Black Walnut Live Edge Farmhouse Trestle Dining Table

When I bought my house I eventually got a tall dining table and I’ve hated it for years. It was a bitch to get in and out of the chairs and my legs bumped up against the apron when I sat down. It was definitely getting replaced during the kitchen remodel. After selling the table, we used a card table for a few weeks.

I don’t remember the first time I saw a live edge table, but I’ve wanted one for a long time. I would have loved to build one but as I started working on the kitchen, it was clear time wasn’t going to be on my side. Since the table would be the showcase of the space, I decided to have the top built for me. I found Ron’s Rustic Tables (no web site) on Facebook Marketplace, which showed some awesome work. I give him a call, visited his shop near Wixom Lake, and gave him the job. I love black walnut, especially with some of the sapwood, so that’s what I went with. A few weeks later he delivered this beauty!

It’s 2.5 inches thick, 73 inches long, and averages about 45 inches wide. It’s fucking heavy!

I thought about buying a table base kit online or having one made. We should have this table for a very long time and I wanted some part in it, so I decided to make the base. We’re going for a bit of a farmhouse kitchen vibe, so I went with a trestle base. I took ideas from these free plans as well as some custom tables I found on Etsy and Marketplace and I put my own twist on everything. For chairs we picked up four INGOLF from IKEA.

I still had a stack of the free reclaimed wood I picked up over three years ago and used up most of it for this project. Since there are so many different ways to do a build like this I’m not going to explain everything I did. Here’s a timeline of photos instead.

I bought a biscuit joiner, which I’d been thinking about getting for a couple of years anyway. It was my first time using one and it definitely got broken in. This was a fun project with a lot of challenges, so there were plenty of mistakes, solutions, and learnings. I’m glad I decided to do it myself.

What do you think of the result?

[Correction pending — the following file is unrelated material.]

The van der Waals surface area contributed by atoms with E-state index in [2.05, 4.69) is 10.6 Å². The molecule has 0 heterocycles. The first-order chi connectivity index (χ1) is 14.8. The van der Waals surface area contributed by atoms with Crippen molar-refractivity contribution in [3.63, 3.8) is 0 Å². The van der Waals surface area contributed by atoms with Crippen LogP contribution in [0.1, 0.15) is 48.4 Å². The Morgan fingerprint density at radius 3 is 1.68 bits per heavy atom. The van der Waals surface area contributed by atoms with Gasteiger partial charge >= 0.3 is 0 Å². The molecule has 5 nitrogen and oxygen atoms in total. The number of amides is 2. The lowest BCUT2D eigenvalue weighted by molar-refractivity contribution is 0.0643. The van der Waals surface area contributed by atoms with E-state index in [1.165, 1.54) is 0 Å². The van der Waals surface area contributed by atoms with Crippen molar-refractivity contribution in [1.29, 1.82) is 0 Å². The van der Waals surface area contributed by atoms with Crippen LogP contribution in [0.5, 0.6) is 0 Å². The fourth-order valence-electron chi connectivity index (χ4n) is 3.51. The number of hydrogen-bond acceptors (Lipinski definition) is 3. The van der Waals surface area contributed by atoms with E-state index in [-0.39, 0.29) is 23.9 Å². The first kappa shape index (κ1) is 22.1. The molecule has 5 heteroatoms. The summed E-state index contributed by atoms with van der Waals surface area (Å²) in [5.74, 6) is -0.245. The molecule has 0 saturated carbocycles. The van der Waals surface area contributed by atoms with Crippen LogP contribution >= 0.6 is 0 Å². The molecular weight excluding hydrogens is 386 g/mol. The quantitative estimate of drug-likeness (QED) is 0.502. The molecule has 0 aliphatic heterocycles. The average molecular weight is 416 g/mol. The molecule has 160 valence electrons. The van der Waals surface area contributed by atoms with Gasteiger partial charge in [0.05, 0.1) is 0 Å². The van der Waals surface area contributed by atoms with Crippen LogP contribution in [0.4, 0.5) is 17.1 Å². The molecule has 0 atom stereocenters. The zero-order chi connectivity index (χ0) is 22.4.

Refreshing Kitchen Counters

We needed to do something with the counters, especially after merging a couple. I had seen some cool videos about covering countertops with epoxy and love the rock face edge that can be done. I put in an order from Stone Coat Counter tops. Got their white Epoxy Undercoat, White Exotic Marble Kit, and Ultimate Top Coat.

I watched a ton of their videos and these were the most helpful for this project:

The FAQ page has a lot of great answers as well.

First I took an angle grinder with a sanding disk and went at the edges. I smoothed that with 40 grit on a random orbital sander. Then I added Bondo High Bond Filler to the edges. After that I used a chisel and sanding to knock down any sharp spots. These pictures show one of the pieces of counter I had in the basement so you can see how the look progresses.

Here are other various pics from the process.

Since the walls were a mess where I tore off the old backsplash I decided to put up a layer of 1/8 hardboard to help prevent any debris from falling in the epoxy. Then I caulked the counter wall edges so the epoxy wouldn’t be able to escape.

I removed the sink and test fit the new one to make sure it fit.

I had kept the cardboard from the new range, so used it to create a wall in the kitchen and keep the cat out. Couldn’t have Ninja jumping on the painted counters or worse, on the freshly poured epoxy!

After cleaning the counters with TSP I applied a coat of Zinsser Bulls Eye 1-2-3 Primer and two coats of the epoxy undercoat, along with some light sanding. The white really made it pop and got me excited.

I applied a bit of spray paint to the rock face edges using a chip brush and plastic bag, like they showed in one of their videos.

Then we taped up plastic and masked the edges. Now came the fun part, mixing and pouring the epoxy. We rewatched the exotic marble video again before getting started, but used way too much of the silver metallic power, which overpowered our recipe. It was nothing like we wanted and, though it had some cool areas, it was terrible.

Glad we tried it out on the side counter first. We kept our mixes very light for the large counter and it turned out great!

The paint I had put on the edges looked out of place though, so we painted over those areas. We also painted over the disaster counter so none of it would show through. Then we did another epoxy pour. We wanted it to have a few darker grays than how the big counter turned out and we still ended up going a bit too far, but it turned out so much better than the first attempt.

We used some of the excess and drips to rub on the newly painted areas of the large counter and in a few fixed spots. A day later we did a clear flood coat on that counter. I had to order another gallon of the art epoxy for the clear coat on the smaller counter plus doing the island. After letting the clear coats dry we applied the ultimate top coat, which added a bit of texture, got rid of the high gloss, and hid most of the imperfections. We love this look much better than the extremely reflective gloss.

Here’s a look at some of the rock face edges.

After letting the epoxy cure for a few days I installed a new sink, faucet, and garbage disposal. We were more than ready to have running water and the dishwasher available again after using the bathroom sink for a week.

The island still needs to be done so I’ll remove the butcher block top and install some scrap wood as a temporary counter. This way I can work on it in the basement and we can keep a work surface in the kitchen while we baby the counters.

We also installed the final of the lights, over the kitchen sink, which really brightens it up.

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